1. IntroductionRyanair is a low-cost, no-frills airline carrier in Europe that set up in 1985. They've managed to maintain the lowest prices over the years despite the entry of competition after deregulation of air travel in Europe in the late 1990s. Due to their reputation and long-term success, they have a lot of experience and brand recognition. Their low prices have been made possible through numerous strategies. First, they use a standard fleet of planes (Boeing 737s), which has cut down on training requirements (increasing the flexibility of current employees) and has allowed for economies of scale. Their use of secondary airports outside of the major cities lowered their landing and airport fees significantly. In addition, Ryanair averages a 25 minute turnaround in comparison to 60 minutes of other major carriers, which increases their efficiency. Ryanair has a very high productivity since their airplanes were hardly ever on standby and they use fewer employees per plane, lowering their wage cost.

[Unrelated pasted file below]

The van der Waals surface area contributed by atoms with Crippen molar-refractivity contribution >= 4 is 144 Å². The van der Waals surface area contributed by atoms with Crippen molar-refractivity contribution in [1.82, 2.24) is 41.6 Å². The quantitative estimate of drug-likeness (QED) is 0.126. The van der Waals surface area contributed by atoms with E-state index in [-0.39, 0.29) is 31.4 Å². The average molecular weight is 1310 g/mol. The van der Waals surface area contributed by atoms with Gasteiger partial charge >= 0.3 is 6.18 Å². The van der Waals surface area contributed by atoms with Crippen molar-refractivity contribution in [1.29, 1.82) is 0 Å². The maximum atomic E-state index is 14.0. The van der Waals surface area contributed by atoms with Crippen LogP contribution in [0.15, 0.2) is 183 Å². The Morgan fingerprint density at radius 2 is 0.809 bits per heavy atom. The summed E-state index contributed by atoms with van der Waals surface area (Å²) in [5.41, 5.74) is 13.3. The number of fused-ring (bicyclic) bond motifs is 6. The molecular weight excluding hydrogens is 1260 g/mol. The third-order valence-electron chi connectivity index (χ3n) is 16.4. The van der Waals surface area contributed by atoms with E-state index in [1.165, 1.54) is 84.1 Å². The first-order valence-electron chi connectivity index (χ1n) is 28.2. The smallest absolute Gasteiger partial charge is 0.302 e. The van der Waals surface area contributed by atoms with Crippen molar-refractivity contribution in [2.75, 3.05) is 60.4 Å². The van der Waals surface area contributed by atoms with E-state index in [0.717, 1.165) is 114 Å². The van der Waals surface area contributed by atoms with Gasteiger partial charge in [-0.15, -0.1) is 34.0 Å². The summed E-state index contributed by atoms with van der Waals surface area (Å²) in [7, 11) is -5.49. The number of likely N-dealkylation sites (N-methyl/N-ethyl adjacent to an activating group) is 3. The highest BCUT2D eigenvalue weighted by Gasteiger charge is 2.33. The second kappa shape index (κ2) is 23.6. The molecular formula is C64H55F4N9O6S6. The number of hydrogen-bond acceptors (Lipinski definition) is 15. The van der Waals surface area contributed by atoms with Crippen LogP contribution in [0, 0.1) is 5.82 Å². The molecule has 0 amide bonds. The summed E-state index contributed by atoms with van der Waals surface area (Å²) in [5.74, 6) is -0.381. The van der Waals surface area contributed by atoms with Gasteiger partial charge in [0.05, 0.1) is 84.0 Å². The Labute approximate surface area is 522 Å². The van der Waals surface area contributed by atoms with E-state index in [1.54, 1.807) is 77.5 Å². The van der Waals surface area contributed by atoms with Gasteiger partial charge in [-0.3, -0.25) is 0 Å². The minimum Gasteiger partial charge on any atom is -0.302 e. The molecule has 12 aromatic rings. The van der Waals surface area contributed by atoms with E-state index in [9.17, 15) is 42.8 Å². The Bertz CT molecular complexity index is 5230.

This still fits in with their strategy because they are focused on low-prices with a lower service scope than most carriers. As a result, they do not offer anything for free (food, drinks, other services like baggage check-in). They even turned the usual big cost of food into a revenue opportunity by selling them on the planes. Ryanair has very simplified operations, as they don't assign seat numbers and their flights are point-to-point, which means they don't have to deal with the complication of transferring baggage and passengers to other planes. Perhaps one of their greatest areas of profitability has come from their online sales. By 1993, 95% of their bookings were done online. This cut transaction costs substantially. Another way they were able to reduce costs even more was through their partnerships with car rental companies, hotels, life insurers,